Council must contend with powerful local commanders

War on terrorism
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The Independent Online

Abdul Ahmed, a warlord whose fiefdom is just outside Kabul on the road to Kandahar, is among those who will decide the fate of the power-sharing government for Afghanistan agreed in Bonn.

So far he is not impressed. Hamid Karzai, the Pashtun leader who will chair the interim government, is there "because of pressure from the outside world, but he is not wanted by Afghans. He has done no fighting against the Taliban," Mr Ahmed said sourly.

Surrounded by his retainers in the village of Maidanshar, the warlord claimed Mr Karzai had exaggerated accounts of the assault he was leading against the Taliban in Kandahar.

He said: [Karzai] told people he was an old man who had come to unify, not to fight. If he had really done any fighting, like the Northern Alliance, we might be in Kandahar by now. He is not a well-known person."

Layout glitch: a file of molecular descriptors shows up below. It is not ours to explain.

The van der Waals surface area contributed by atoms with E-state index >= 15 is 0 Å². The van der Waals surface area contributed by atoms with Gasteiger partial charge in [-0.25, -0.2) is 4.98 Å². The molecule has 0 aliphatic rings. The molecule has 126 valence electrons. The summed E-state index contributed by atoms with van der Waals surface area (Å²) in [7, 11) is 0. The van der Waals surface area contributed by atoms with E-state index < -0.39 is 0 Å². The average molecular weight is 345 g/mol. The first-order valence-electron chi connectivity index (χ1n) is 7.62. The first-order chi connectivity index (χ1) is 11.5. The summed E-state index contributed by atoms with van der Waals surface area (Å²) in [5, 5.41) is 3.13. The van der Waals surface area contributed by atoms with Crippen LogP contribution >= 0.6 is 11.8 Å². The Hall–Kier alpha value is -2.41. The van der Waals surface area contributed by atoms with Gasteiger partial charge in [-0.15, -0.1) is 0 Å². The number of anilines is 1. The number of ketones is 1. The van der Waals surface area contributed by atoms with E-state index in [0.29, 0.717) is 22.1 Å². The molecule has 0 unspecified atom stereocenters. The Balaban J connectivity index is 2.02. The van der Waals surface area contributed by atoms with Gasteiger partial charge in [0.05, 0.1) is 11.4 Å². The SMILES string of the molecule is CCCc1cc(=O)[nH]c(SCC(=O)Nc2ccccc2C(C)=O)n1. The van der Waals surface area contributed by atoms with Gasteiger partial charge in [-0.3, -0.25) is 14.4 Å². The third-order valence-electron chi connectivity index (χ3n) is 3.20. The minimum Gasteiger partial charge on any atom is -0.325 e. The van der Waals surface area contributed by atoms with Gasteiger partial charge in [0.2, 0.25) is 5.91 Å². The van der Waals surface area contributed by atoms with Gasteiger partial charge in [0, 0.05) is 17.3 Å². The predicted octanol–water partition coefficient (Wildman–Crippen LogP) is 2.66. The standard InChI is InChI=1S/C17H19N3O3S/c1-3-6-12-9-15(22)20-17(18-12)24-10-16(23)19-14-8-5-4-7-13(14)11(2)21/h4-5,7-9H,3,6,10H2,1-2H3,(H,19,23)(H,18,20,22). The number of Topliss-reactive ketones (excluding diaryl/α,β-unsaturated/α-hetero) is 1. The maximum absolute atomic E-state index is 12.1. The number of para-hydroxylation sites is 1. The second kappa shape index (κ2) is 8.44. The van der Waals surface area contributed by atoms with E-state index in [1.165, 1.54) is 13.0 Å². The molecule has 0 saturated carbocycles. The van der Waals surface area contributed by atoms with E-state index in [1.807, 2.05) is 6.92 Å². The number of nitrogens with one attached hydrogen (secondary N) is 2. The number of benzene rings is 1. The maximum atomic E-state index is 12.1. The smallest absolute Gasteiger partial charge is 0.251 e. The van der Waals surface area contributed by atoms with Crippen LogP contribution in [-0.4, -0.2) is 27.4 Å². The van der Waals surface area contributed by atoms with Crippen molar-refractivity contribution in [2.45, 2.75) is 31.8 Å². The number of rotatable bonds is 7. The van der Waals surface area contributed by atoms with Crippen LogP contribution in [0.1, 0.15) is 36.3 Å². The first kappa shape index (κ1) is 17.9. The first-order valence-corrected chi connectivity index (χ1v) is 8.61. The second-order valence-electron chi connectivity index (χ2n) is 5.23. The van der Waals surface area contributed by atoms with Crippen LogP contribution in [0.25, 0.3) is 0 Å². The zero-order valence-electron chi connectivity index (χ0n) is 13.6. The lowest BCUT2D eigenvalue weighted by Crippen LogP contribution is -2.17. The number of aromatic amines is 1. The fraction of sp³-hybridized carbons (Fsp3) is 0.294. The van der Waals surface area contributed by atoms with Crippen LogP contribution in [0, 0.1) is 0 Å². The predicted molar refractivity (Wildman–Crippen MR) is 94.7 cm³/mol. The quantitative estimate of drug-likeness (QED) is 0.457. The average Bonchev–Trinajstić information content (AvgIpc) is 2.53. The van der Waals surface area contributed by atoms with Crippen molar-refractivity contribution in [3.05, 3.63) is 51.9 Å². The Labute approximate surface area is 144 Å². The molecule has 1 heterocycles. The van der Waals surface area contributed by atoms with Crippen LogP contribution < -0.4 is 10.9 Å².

Mr Ahmed said he thought that the Taliban in Kandahar "might hold out for a long time because the city is the centre of their movement".

It is impossible to check Mr Ahmed's allegations, but the views of warlords matter because they control most of Afghanistan. The interim government will find it hard to operate without their assent.

Although the Northern Alliance captured Kabul, warlords are determined to assert their control over their own districts. Mr Ahmed had just fought a small private war with Gholam Mohammed, another leader who recently switched sides from the Taliban. "It was really just about power," one of his soldiers said. "He wanted Gholam's heavy weapons."

Mr Ahmed was also dubious about international troops. He said: "We will welcome the UN if they bring peace, but then many Afghans welcomed the Soviets when they first came."

Afghans are hopeful but wary about what has been agreed in Bonn. They remember that some of the factions agreeing to share power fought a civil war from 1992 to 1996 that killed 100,000 people in Kabul.

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